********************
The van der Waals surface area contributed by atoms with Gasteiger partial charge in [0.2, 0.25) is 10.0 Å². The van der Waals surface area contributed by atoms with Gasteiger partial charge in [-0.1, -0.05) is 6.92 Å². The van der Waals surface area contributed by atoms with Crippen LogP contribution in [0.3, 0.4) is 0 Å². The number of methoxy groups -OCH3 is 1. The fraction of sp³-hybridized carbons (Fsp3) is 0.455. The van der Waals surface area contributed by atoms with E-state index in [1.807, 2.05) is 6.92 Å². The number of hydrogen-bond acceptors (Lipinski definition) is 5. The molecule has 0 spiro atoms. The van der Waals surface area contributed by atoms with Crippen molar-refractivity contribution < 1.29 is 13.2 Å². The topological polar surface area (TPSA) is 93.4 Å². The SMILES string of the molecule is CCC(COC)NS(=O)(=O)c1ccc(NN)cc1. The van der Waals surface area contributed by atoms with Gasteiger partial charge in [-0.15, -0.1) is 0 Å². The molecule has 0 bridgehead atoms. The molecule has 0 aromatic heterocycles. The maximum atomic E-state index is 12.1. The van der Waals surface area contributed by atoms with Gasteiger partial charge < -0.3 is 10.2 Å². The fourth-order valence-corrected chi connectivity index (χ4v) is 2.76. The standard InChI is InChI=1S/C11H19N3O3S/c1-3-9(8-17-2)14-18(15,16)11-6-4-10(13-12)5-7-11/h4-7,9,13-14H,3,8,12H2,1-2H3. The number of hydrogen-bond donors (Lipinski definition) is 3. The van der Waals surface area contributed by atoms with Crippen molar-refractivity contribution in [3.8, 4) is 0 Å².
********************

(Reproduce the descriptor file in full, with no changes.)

The van der Waals surface area contributed by atoms with Gasteiger partial charge in [0.2, 0.25) is 10.0 Å². The van der Waals surface area contributed by atoms with Gasteiger partial charge in [-0.1, -0.05) is 6.92 Å². The van der Waals surface area contributed by atoms with Crippen LogP contribution in [0.3, 0.4) is 0 Å². The number of methoxy groups -OCH3 is 1. The fraction of sp³-hybridized carbons (Fsp3) is 0.455. The van der Waals surface area contributed by atoms with E-state index in [1.807, 2.05) is 6.92 Å². The number of hydrogen-bond acceptors (Lipinski definition) is 5. The molecule has 0 spiro atoms. The van der Waals surface area contributed by atoms with Crippen molar-refractivity contribution < 1.29 is 13.2 Å². The topological polar surface area (TPSA) is 93.4 Å². The SMILES string of the molecule is CCC(COC)NS(=O)(=O)c1ccc(NN)cc1. The van der Waals surface area contributed by atoms with Gasteiger partial charge in [-0.15, -0.1) is 0 Å². The molecule has 0 bridgehead atoms. The molecule has 0 aromatic heterocycles. The maximum atomic E-state index is 12.1. The van der Waals surface area contributed by atoms with Gasteiger partial charge < -0.3 is 10.2 Å². The fourth-order valence-corrected chi connectivity index (χ4v) is 2.76. The standard InChI is InChI=1S/C11H19N3O3S/c1-3-9(8-17-2)14-18(15,16)11-6-4-10(13-12)5-7-11/h4-7,9,13-14H,3,8,12H2,1-2H3. The number of hydrogen-bond donors (Lipinski definition) is 3. The van der Waals surface area contributed by atoms with Crippen molar-refractivity contribution in [3.8, 4) is 0 Å².